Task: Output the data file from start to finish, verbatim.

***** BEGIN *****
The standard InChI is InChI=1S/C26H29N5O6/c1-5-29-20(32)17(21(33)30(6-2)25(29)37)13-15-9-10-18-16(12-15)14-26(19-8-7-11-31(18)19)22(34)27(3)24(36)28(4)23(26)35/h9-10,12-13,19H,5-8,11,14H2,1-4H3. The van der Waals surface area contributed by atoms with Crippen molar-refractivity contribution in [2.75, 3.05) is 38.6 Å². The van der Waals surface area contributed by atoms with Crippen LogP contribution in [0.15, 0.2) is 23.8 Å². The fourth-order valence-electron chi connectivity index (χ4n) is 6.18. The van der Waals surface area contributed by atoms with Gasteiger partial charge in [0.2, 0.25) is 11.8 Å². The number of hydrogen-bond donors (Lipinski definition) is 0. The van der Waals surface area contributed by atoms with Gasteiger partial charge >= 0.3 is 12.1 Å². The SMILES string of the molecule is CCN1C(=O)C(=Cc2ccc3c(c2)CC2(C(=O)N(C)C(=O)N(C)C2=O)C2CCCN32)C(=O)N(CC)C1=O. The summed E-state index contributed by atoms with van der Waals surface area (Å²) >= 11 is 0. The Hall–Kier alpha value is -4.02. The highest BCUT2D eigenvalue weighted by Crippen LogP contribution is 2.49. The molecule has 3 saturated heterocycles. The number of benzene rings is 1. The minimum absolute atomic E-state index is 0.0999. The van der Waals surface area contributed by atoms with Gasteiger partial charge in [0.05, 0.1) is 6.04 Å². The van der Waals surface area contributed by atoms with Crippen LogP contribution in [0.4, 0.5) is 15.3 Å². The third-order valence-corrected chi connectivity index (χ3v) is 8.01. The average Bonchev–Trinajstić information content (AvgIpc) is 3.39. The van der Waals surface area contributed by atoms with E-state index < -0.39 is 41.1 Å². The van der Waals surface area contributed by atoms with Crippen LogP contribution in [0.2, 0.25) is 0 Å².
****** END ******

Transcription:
The standard InChI is InChI=1S/C26H29N5O6/c1-5-29-20(32)17(21(33)30(6-2)25(29)37)13-15-9-10-18-16(12-15)14-26(19-8-7-11-31(18)19)22(34)27(3)24(36)28(4)23(26)35/h9-10,12-13,19H,5-8,11,14H2,1-4H3. The van der Waals surface area contributed by atoms with Crippen molar-refractivity contribution in [2.75, 3.05) is 38.6 Å². The van der Waals surface area contributed by atoms with Crippen LogP contribution in [0.15, 0.2) is 23.8 Å². The fourth-order valence-electron chi connectivity index (χ4n) is 6.18. The van der Waals surface area contributed by atoms with Gasteiger partial charge in [0.2, 0.25) is 11.8 Å². The number of hydrogen-bond donors (Lipinski definition) is 0. The van der Waals surface area contributed by atoms with Gasteiger partial charge >= 0.3 is 12.1 Å². The SMILES string of the molecule is CCN1C(=O)C(=Cc2ccc3c(c2)CC2(C(=O)N(C)C(=O)N(C)C2=O)C2CCCN32)C(=O)N(CC)C1=O. The summed E-state index contributed by atoms with van der Waals surface area (Å²) >= 11 is 0. The Hall–Kier alpha value is -4.02. The highest BCUT2D eigenvalue weighted by Crippen LogP contribution is 2.49. The molecule has 3 saturated heterocycles. The number of benzene rings is 1. The minimum absolute atomic E-state index is 0.0999. The van der Waals surface area contributed by atoms with Gasteiger partial charge in [0.05, 0.1) is 6.04 Å². The van der Waals surface area contributed by atoms with Crippen LogP contribution in [0.4, 0.5) is 15.3 Å². The third-order valence-corrected chi connectivity index (χ3v) is 8.01. The average Bonchev–Trinajstić information content (AvgIpc) is 3.39. The van der Waals surface area contributed by atoms with E-state index < -0.39 is 41.1 Å². The van der Waals surface area contributed by atoms with Crippen LogP contribution in [0.2, 0.25) is 0 Å².